geoDistance: {
    location: bigBen,
    distance: '2km'
  }
};
const currentLocation = {
  firstName: 'Ada',
  lastName: 'Lovelace',
  location: bigBen
};
try {
  // Create the user's location inside the circular area
  await kuzzle.document.create(
    'myindex',
    'mycollection',
    currentLocation,
    'ada_lovelace'
  );
  console.log('document created');
} catch (error) {
  console.error(error.message);
}

Notice that we have included a document id, this is so that we can easily reference the document later on. We can also leave the id empty and Kuzzle will generate one automatically.

Place the User Outside the Geographical Boundary

If the document creation is successful we can go ahead and update it to change the user's location to somewhere outside the geographical boundary. Let's move the user to Hyde Park. Since this is an update we need to do it after the first location document is created.

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const bigBen = {
  lat: 51.510357,
  lon: -0.116773
};
const currentLocation = {
  firstName: 'Ada',
  lastName: 'Lovelace',
  location: bigBen
};
const hydePark = {
  lat: 11.507268,
  lon: -0.165730
};
const newLocation = {location: hydePark};
try {
  await kuzzle.document.create(
    'myindex',
    'mycollection',
    currentLocation,
    'ada_lovelace'
  );
  // Update the user's location: now they are outside the circular area
  await kuzzle.document.update(
    'myindex',
    'mycollection',
    'ada_lovelace',
    newLocation
  );
  console.log('document updated');
} catch (error) {
  console.error(error.message);
}

When the document update request is sent to Kuzzle, it will detect the change in location and send a message to the subscriber, which in this case is our App.

Run the Test

The full code should look something like this:

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const {
  Kuzzle,
  WebSocket
} = require('kuzzle-sdk');
const kuzzle = new Kuzzle(new WebSocket('kuzzle'));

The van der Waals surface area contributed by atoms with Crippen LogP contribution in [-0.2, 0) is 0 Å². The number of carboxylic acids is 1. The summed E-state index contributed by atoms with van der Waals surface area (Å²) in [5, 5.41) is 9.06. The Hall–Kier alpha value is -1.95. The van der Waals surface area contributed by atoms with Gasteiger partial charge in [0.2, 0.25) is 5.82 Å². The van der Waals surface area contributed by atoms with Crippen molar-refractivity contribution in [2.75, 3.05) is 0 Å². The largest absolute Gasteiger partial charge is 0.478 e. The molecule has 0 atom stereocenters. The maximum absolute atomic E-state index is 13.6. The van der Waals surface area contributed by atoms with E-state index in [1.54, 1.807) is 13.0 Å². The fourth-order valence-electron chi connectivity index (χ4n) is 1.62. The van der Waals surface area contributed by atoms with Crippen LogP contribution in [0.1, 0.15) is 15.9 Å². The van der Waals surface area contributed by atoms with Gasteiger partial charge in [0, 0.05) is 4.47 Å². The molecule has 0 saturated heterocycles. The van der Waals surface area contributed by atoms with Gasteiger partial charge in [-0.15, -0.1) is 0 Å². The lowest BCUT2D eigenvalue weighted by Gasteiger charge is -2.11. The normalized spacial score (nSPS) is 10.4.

const bigBen = {
  lat: 51.510357,
  lon: -0.116773
};
// Create a filter that defines the circular area around Big Ben
const filter = {
  geoDistance: {
    location: bigBen,
    distance: '2km'
  }
};
// Create the user's location: they are inside the circular area
const currentLocation = {
  firstName: 'Ada',
  lastName: 'Lovelace',
  location: bigBen
};
const hydePark = {
  lat: 11.507268,
  lon: -0.165730
};
const newLocation = {location: hydePark};
const run = async () => {
  const callback = notification => {
    if (notification.scope === 'out') {
      console.log('User has left Big Ben');
      kuzzle.disconnect();
    }
  };
  try {
    await kuzzle.connect();
    /* Create a subscription that triggers a notification
    when a user enters the circular area */
    await kuzzle.realtime.subscribe(
      'myindex',
      'mycollection',
      filter,
      callback
    );
    // Create the user's location inside the circular area
    await kuzzle.document.create(
      'myindex',
      'mycollection',
      currentLocation,
      'ada_lovelace'
    );
    // Update the user's location: now they are outside the circular area
    await kuzzle.document.update(
      'myindex',
      'mycollection',
      'ada_lovelace',
      newLocation
    );
  } catch (error) {
    console.error(error.message);
  }
};
run();

Your console should output the following message:

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    User has entered Big Ben